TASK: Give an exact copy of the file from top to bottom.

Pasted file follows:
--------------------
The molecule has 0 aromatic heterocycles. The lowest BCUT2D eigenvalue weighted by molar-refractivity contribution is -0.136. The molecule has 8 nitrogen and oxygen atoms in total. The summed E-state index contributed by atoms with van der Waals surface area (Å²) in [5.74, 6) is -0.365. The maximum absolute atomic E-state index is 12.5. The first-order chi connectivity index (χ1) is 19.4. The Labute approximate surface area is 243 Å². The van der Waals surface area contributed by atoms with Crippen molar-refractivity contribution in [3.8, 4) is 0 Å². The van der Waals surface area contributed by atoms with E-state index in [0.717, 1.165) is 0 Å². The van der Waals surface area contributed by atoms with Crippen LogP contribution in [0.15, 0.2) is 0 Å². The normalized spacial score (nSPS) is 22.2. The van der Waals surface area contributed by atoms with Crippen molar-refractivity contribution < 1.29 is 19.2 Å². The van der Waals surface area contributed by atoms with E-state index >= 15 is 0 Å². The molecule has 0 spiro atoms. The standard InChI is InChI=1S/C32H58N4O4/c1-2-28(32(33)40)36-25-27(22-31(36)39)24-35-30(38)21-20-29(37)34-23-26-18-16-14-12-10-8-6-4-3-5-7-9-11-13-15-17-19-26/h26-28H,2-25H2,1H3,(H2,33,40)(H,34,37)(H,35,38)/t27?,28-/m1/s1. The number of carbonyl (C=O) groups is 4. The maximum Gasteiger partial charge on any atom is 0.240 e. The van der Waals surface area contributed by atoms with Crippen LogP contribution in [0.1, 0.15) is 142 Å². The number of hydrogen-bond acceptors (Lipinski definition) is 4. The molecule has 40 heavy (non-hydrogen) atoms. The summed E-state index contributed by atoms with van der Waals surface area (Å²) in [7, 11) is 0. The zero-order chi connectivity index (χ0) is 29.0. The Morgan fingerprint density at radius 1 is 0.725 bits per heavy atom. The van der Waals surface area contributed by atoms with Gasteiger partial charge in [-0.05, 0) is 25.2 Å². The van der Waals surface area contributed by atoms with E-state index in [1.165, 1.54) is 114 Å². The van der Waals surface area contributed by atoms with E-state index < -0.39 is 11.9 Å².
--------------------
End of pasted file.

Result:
The molecule has 0 aromatic heterocycles. The lowest BCUT2D eigenvalue weighted by molar-refractivity contribution is -0.136. The molecule has 8 nitrogen and oxygen atoms in total. The summed E-state index contributed by atoms with van der Waals surface area (Å²) in [5.74, 6) is -0.365. The maximum absolute atomic E-state index is 12.5. The first-order chi connectivity index (χ1) is 19.4. The Labute approximate surface area is 243 Å². The van der Waals surface area contributed by atoms with Crippen molar-refractivity contribution in [3.8, 4) is 0 Å². The van der Waals surface area contributed by atoms with E-state index in [0.717, 1.165) is 0 Å². The van der Waals surface area contributed by atoms with Crippen LogP contribution in [0.15, 0.2) is 0 Å². The normalized spacial score (nSPS) is 22.2. The van der Waals surface area contributed by atoms with Crippen molar-refractivity contribution < 1.29 is 19.2 Å². The van der Waals surface area contributed by atoms with E-state index >= 15 is 0 Å². The molecule has 0 spiro atoms. The standard InChI is InChI=1S/C32H58N4O4/c1-2-28(32(33)40)36-25-27(22-31(36)39)24-35-30(38)21-20-29(37)34-23-26-18-16-14-12-10-8-6-4-3-5-7-9-11-13-15-17-19-26/h26-28H,2-25H2,1H3,(H2,33,40)(H,34,37)(H,35,38)/t27?,28-/m1/s1. The number of carbonyl (C=O) groups is 4. The maximum Gasteiger partial charge on any atom is 0.240 e. The van der Waals surface area contributed by atoms with Crippen LogP contribution in [0.1, 0.15) is 142 Å². The number of hydrogen-bond acceptors (Lipinski definition) is 4. The molecule has 40 heavy (non-hydrogen) atoms. The summed E-state index contributed by atoms with van der Waals surface area (Å²) in [7, 11) is 0. The zero-order chi connectivity index (χ0) is 29.0. The Morgan fingerprint density at radius 1 is 0.725 bits per heavy atom. The van der Waals surface area contributed by atoms with Gasteiger partial charge in [-0.05, 0) is 25.2 Å². The van der Waals surface area contributed by atoms with E-state index in [1.165, 1.54) is 114 Å². The van der Waals surface area contributed by atoms with E-state index < -0.39 is 11.9 Å².